Monday, October 26, 2009

Muda Monday - 2nd waste at home - Inventory

Muda is the Japanese word for waste and I hope to illuminate how the waste of inventory, too many and too much of anything, can be reduced at home saving time, money, and effort. The Toyota Production system the removal of waste as part of "lean" principles. Let's look at some examples of how the waste of inventory has played out in my home:

Food Inventory - unconsumed food excess on plates, food leftovers that spoil and are subsequently thrown away, food purchased but never consumed, etc.

So many examples of wasted food!
  • We love to eat mashed potatoes and gravy but the gravy leftovers are hardly ever eaten. Our countermeasure is to make only enough gravy that is eaten at that meal.
  • Don't buy things you won't drives are proof that people empty their cupboards with canned goods that no one wants.

The USDA estimated that 96 billions pounds of food or about 27% of food production is wasted each year.

Household inventory - too many clothes, excess household goods, garages overflowing with inventory, endless yards sales, and so on.
  • Goodwill Industries and other second hand stores exists because of excess personal inventories
  • Obsession with stuff leads to unhealthy behaviors and materialism
  • Loved ones have to sort through mountains of junk once a person passes away
  • Inventory can create a "denial of service" by taking up space that should be used for other purposes i.e. garage not used for cars but storing inventory

Our countermeasure was to start our Great Household purge last year which we are still in the process of doing. I recently sold a few things, had another round of donations and trash removal from my garage. We use the garage to park our car in. Also, buy only what you will need or find a way to make it, grow it, or trade for it so you don't accumulate uneeded items.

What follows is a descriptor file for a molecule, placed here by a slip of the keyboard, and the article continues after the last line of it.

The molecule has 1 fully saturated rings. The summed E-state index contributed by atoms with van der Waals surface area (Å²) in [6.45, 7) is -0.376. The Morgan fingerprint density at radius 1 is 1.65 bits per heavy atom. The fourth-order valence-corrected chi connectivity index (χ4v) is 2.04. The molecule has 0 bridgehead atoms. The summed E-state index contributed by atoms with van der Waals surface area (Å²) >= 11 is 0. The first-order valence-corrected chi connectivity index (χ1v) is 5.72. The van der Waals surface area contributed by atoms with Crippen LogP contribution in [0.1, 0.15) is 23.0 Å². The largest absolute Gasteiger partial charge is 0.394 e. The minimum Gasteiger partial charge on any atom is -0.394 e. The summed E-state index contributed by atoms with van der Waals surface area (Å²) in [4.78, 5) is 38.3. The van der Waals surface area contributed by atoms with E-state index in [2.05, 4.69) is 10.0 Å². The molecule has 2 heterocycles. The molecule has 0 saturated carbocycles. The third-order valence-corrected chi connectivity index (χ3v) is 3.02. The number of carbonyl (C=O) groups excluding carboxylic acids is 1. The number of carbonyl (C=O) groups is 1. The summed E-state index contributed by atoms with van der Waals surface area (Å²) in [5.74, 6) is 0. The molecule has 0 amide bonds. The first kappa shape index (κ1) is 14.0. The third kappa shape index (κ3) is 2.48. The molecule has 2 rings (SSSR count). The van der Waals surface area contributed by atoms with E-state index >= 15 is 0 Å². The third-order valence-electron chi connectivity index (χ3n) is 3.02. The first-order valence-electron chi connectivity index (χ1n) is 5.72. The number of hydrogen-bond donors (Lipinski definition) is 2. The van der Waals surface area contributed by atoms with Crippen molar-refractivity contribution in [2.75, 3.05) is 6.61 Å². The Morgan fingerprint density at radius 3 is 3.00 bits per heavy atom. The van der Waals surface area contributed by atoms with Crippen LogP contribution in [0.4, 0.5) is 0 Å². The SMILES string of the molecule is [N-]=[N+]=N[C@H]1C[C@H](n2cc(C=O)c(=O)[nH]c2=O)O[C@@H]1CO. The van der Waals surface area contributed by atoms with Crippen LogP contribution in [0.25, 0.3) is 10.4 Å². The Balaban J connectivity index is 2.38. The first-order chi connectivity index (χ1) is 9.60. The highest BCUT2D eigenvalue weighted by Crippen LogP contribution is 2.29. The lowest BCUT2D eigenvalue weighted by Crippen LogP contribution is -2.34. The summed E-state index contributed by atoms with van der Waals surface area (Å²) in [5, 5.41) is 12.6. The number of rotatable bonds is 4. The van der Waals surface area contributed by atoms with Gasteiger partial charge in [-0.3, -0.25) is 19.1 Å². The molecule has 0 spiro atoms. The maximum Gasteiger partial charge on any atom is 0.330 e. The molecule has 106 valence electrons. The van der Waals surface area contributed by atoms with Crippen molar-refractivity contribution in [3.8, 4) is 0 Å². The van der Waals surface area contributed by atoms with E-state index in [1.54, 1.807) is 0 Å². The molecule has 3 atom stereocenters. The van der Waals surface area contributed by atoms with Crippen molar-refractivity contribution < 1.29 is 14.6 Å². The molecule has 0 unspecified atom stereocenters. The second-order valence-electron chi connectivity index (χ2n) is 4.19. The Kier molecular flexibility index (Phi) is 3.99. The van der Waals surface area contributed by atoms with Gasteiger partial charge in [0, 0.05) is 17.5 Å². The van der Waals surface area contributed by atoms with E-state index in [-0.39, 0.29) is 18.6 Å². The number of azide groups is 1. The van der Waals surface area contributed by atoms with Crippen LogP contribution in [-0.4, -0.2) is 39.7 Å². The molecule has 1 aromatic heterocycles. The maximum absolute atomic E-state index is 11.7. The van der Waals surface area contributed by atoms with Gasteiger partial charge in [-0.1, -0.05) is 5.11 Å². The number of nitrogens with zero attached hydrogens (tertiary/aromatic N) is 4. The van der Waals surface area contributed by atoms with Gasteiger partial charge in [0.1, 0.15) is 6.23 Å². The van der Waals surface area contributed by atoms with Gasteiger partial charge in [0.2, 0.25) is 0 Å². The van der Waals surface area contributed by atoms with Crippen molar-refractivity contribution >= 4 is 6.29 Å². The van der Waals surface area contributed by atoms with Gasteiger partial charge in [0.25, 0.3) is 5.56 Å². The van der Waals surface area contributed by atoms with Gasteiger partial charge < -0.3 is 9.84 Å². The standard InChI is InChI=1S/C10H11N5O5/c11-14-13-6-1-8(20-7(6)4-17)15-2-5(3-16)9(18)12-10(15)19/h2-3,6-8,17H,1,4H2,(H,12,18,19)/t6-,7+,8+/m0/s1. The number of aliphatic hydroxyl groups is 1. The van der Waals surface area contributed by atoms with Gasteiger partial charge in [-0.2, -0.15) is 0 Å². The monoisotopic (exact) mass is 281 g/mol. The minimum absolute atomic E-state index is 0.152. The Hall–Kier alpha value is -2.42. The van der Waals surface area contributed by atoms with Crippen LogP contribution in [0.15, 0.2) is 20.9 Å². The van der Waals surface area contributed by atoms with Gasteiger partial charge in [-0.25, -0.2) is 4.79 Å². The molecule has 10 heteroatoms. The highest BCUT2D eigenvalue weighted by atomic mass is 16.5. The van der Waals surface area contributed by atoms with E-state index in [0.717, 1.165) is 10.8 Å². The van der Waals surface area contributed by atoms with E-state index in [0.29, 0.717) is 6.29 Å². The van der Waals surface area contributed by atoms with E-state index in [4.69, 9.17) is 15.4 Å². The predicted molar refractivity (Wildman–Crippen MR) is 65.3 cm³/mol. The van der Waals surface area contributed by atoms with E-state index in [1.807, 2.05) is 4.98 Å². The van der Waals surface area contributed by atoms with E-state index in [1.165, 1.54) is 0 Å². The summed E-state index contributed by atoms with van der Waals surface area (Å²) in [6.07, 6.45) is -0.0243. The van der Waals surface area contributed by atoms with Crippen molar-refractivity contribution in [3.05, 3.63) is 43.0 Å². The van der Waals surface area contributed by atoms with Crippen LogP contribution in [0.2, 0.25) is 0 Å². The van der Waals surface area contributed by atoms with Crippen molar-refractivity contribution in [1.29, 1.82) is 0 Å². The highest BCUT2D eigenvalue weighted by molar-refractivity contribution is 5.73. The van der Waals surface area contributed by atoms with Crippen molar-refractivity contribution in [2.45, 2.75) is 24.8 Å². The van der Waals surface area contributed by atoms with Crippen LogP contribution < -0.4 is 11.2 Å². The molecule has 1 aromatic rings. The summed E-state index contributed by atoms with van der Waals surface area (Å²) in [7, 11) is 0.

Information inventory - too much junk mail, endless electronic communications, excess information from TV, newspapers, and Internet, records retained beyond appropriate time, etc.

  • Cable TV where there are hundreds of channels yet only a few are watched
  • Mailboxes that are filled with expired emails that are not deleted
  • Cellphones with volumes of text message still hanging around
  • Telemarketing calls that waste your time
  • Files with obsolete or redundant information

Countermeasures that we have taken include dropping cable TV, eliminating unnecessary email boxes, getting on the do not call lists, and purging information on a regular basis. In addition, we are working on better processes to address the over consumption and overproduction of data and information.

These are but a few examples of inventory muda. Consider how you can reduce the waste of inventory and live a simpler, happier, and calmer life.

What have you improved today?

Dan Lafever, Kaizeneer

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